To sway skeptics, Miller also debunks some common myths about online learning, such as: cheating is rampant, online teaching is in general of lower quality, and students require only minimal effort to complete online tasks and activities. While these misconceptions and myths might sometimes contain a grain of truth, Miller asserts it is important for those new to online education to divorce fact from fiction and to eliminate any biases or aversions to using technology in their teaching, whether in person or online.
One piece of advice provided in Minds Online rings true for all users of technology in the teaching and learning domain: technology is no panacea, promoting learning by its mere presence. Instead, Miller argues that careful and selective pairing of specific technologies with how the brain works and learns gives us the best chance to achieve the learning outcomes we wish to see in our students. This is particularly useful for experienced online teachers or educational technologists, who can acquire from Minds Online a deeper understanding of how the brain learns and processes information in technology-mediated environments.
The book transitions well between theory practical application of theory in real world teaching and learning settings through the use of educational technology. Many of these practical applications of technology are given extra salience by the insertion of Miller's own successes and failures using technology while teaching psychology courses at Northern Arizona University. These anecdotes build a stronger connection between her ideas and the reader. Miller offers the reader several instructional technologies to try, but her recommendations, at times, do not give educational technology novices sufficient information or advice on some aspects of using these technologies. Issues such as cost, support, and aligning the use of the technology with learner characteristics and outcomes, may, in some cases, put inexperienced instructors at risk of failure. Miller draws heavily on established research in cognitive psychology to support the techniques and methods she proposes. On more than one occasion, however, this research is presented without much depth, with only brief mention of studies that refute or oppose Miller's proposals. This is somewhat understandable given the broad scope of the book as a whole.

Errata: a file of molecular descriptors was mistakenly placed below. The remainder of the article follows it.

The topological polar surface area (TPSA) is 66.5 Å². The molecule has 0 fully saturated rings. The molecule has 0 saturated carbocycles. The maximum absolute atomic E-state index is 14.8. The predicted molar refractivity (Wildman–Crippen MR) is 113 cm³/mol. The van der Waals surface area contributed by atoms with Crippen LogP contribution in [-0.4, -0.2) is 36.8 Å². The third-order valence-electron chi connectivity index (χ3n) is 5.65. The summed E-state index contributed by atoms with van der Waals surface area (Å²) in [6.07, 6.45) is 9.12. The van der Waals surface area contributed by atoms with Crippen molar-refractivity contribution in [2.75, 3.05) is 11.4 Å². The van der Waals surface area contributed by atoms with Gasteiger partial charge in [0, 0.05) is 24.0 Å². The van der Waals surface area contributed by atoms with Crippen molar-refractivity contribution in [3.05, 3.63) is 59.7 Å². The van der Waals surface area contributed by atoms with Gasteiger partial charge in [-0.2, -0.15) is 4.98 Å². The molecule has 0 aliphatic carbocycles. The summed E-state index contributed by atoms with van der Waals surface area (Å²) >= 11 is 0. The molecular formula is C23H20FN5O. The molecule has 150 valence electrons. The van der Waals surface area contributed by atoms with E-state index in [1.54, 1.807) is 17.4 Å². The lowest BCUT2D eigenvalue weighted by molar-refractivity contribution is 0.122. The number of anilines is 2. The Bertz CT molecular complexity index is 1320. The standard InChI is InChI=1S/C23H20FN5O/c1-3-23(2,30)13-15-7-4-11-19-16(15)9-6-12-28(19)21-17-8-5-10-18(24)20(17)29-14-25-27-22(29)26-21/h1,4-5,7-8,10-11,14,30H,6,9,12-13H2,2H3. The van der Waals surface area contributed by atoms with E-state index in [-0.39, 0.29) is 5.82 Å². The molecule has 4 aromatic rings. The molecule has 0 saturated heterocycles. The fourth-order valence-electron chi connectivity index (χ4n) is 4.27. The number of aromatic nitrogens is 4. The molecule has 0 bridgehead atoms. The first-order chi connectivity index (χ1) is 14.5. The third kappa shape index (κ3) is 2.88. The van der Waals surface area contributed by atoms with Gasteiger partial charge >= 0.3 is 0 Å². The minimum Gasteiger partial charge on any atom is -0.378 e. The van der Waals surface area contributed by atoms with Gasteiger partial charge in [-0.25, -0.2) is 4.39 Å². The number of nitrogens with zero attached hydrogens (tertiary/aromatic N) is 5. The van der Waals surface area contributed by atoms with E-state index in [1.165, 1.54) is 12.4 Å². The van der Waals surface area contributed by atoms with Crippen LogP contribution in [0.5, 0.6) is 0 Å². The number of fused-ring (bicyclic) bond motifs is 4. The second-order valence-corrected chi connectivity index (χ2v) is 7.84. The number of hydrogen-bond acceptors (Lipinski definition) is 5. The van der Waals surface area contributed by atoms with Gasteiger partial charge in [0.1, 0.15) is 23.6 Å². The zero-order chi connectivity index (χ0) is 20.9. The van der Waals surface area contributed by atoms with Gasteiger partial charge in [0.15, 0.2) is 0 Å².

Minds Online is a book worth reading by anyone interested in how technology relates to learning in today's multifaceted, technology-mediated learning environments. On the whole, the book is a useful survey of how technology can enhance proven instructional design tools and methods by applying them in ways that correspond to how the mind actually learns. Miller's expertise and knowledge is accessible for the layman through clear and consistently organized writing and she keeps the reader engaged with meaningful references and analogies to popular related topics and examples. I recommend this book to both new and experienced online instructors, as it provides a clearinghouse of the latest research on the relationship between cognitive psychology and educational technology.
Michele Miller (2014). Minds online: teaching effectively with technology. Harvard University Press, Cambridge.